There was a brief point in the early stages of the ongoing coronavirus pandemic where Ra’eese Aleem wondered if he would have to start all over whenever action resumed.
Even in a healthy market, the unbeaten junior featherweight still had to go the extra mile in order to command attention. As the spring schedule was decimated and threatening to creep into the summer, the realization came that he had to be willing to make a statement in order to push his way higher on the priority list.
“I’m not gonna lie, it was definitely tough in the beginning,” Aleem confessed to BoxingScene.com. “A few weeks in, I started to get semi-depressed, I was taking step up fights just to get to where I am, and I started to wonder if I was going to have to start all over whenever we were able to get back in the ring.”
His worst fears were alleviated when the phone call came for an opportunity to enter the biggest fight of his young career. Aleem will take on fellow unbeaten 122-pound prospect Tramaine Williams (19-0, 6KOs) as part of a Showtime-televised tripleheader which will take place August 1 at Mohegan Sun Casino in Uncasville, Connecticut.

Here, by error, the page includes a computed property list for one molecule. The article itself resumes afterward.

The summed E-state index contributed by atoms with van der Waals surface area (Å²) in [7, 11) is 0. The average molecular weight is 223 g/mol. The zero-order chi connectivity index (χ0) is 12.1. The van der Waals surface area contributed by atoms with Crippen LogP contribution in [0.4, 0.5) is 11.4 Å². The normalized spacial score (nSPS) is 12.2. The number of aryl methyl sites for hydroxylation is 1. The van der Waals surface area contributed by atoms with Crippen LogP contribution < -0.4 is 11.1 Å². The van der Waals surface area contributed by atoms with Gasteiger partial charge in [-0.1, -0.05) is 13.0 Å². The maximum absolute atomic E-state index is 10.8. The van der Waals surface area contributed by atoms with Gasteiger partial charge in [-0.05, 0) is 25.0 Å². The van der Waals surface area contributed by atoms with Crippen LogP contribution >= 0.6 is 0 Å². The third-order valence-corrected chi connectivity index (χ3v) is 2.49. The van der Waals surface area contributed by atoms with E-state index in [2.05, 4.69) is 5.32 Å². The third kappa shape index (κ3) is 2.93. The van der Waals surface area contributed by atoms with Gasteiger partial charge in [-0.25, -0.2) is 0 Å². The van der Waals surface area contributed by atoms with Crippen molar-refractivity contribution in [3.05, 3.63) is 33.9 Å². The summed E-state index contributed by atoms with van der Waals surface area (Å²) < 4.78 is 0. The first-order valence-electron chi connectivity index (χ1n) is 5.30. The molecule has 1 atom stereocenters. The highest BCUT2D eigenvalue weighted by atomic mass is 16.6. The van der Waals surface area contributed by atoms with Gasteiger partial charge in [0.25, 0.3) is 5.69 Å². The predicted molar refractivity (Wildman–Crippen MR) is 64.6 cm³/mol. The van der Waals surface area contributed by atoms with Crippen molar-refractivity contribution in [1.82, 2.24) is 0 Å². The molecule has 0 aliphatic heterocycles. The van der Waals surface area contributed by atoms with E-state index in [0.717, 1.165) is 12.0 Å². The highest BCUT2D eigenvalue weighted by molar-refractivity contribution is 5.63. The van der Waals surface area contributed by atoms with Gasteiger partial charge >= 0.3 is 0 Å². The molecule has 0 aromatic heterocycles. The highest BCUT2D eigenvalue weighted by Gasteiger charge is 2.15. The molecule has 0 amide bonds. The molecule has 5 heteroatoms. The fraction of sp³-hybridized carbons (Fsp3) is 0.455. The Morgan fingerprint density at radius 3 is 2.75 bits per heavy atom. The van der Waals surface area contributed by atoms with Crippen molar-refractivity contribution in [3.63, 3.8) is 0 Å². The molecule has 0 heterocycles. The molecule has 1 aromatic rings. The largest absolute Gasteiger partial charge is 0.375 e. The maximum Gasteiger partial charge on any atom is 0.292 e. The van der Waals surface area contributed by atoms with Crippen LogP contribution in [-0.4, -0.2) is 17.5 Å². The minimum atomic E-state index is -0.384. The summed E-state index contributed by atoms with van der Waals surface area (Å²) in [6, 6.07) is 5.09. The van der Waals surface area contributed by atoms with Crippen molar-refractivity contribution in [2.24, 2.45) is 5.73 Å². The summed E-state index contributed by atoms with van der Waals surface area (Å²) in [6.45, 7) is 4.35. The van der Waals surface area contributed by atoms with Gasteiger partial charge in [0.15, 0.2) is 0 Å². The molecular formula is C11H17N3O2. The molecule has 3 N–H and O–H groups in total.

The bout comes in supporting capacity to a vacant title fight in Aleem’s division, with undefeated contenders Stephen Fulton (18-0, 8KOs) and Angelo Leo (19-0, 9KOs) colliding for the WBO 122-pound title in the main event. A win by Aleem will put him on the radar of contenders in waiting for that belt along with the WBC strap held by Rey Vargas (34-0, 22KOs) and the WBA/IBF titles held by Murodjon Akhamdaliev (8-0, 6KOs).
Finding a way to stay ready during those months when many others were choosing paths other than boxing to live their day-to-day helped maintain Aleem’s place in line. The little things in life helped provide an epiphany that led to his putting in the type of work befitting a hungry title challenger.
“I couldn’t let a lack of gym access slow down my progress,” Aleem notes. “Things like going to the park, jogging, even shadowboxing—all that helped me stay focused. Whatever rut I got myself into, doing stuff like that helped me get back into my routine. By then, gyms started opening back up.
“At that point, I was already taking the advice from my team—Marshall Kauffman, Prince Ranch Boxing, even my publicist Mario (Serrano) telling me to act like there’s a big fight coming up. So when that conversation came up to fight a guy like (Williams), they knew I was ready. That’s what it takes to get from where I am to the next level. Real fighters can’t sit around and do absolutely nothing.”
Jake Donovan is a senior writer for BoxingScene.com. Twitter: @JakeNDaBox